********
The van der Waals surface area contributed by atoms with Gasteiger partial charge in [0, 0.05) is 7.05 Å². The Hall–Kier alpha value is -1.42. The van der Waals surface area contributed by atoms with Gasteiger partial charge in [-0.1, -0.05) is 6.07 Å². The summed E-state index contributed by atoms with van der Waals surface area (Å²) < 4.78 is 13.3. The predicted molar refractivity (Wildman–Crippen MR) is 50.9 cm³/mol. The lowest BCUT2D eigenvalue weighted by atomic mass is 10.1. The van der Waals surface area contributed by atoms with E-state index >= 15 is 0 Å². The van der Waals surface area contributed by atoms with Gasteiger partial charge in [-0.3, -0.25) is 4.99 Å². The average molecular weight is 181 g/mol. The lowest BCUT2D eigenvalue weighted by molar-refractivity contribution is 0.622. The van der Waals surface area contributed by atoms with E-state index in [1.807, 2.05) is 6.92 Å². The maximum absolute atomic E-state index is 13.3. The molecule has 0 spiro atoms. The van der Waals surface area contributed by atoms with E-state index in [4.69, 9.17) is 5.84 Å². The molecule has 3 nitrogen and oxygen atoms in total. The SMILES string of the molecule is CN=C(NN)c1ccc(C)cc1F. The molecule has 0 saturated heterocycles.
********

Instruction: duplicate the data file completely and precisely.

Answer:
The van der Waals surface area contributed by atoms with Gasteiger partial charge in [0, 0.05) is 7.05 Å². The Hall–Kier alpha value is -1.42. The van der Waals surface area contributed by atoms with Gasteiger partial charge in [-0.1, -0.05) is 6.07 Å². The summed E-state index contributed by atoms with van der Waals surface area (Å²) < 4.78 is 13.3. The predicted molar refractivity (Wildman–Crippen MR) is 50.9 cm³/mol. The lowest BCUT2D eigenvalue weighted by atomic mass is 10.1. The van der Waals surface area contributed by atoms with E-state index >= 15 is 0 Å². The van der Waals surface area contributed by atoms with Gasteiger partial charge in [-0.3, -0.25) is 4.99 Å². The average molecular weight is 181 g/mol. The lowest BCUT2D eigenvalue weighted by molar-refractivity contribution is 0.622. The van der Waals surface area contributed by atoms with E-state index in [1.807, 2.05) is 6.92 Å². The maximum absolute atomic E-state index is 13.3. The molecule has 0 spiro atoms. The van der Waals surface area contributed by atoms with E-state index in [4.69, 9.17) is 5.84 Å². The molecule has 3 nitrogen and oxygen atoms in total. The SMILES string of the molecule is CN=C(NN)c1ccc(C)cc1F. The molecule has 0 saturated heterocycles.